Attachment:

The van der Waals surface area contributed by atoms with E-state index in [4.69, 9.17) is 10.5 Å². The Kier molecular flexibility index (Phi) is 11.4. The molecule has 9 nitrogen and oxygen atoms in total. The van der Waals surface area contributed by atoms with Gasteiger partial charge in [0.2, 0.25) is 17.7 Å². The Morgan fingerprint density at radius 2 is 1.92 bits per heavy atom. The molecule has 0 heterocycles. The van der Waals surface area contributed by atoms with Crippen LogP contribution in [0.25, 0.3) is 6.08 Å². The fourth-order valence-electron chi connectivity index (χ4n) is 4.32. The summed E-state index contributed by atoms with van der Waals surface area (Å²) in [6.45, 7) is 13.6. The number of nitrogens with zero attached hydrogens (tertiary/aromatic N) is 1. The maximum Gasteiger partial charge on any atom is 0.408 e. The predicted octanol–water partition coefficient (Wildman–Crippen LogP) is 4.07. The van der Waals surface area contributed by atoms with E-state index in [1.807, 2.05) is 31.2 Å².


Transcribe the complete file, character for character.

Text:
The van der Waals surface area contributed by atoms with E-state index in [4.69, 9.17) is 10.5 Å². The Kier molecular flexibility index (Phi) is 11.4. The molecule has 9 nitrogen and oxygen atoms in total. The van der Waals surface area contributed by atoms with Gasteiger partial charge in [0.2, 0.25) is 17.7 Å². The Morgan fingerprint density at radius 2 is 1.92 bits per heavy atom. The molecule has 0 heterocycles. The van der Waals surface area contributed by atoms with Crippen LogP contribution in [0.25, 0.3) is 6.08 Å². The fourth-order valence-electron chi connectivity index (χ4n) is 4.32. The summed E-state index contributed by atoms with van der Waals surface area (Å²) in [6.45, 7) is 13.6. The number of nitrogens with zero attached hydrogens (tertiary/aromatic N) is 1. The maximum Gasteiger partial charge on any atom is 0.408 e. The predicted octanol–water partition coefficient (Wildman–Crippen LogP) is 4.07. The van der Waals surface area contributed by atoms with E-state index in [1.807, 2.05) is 31.2 Å².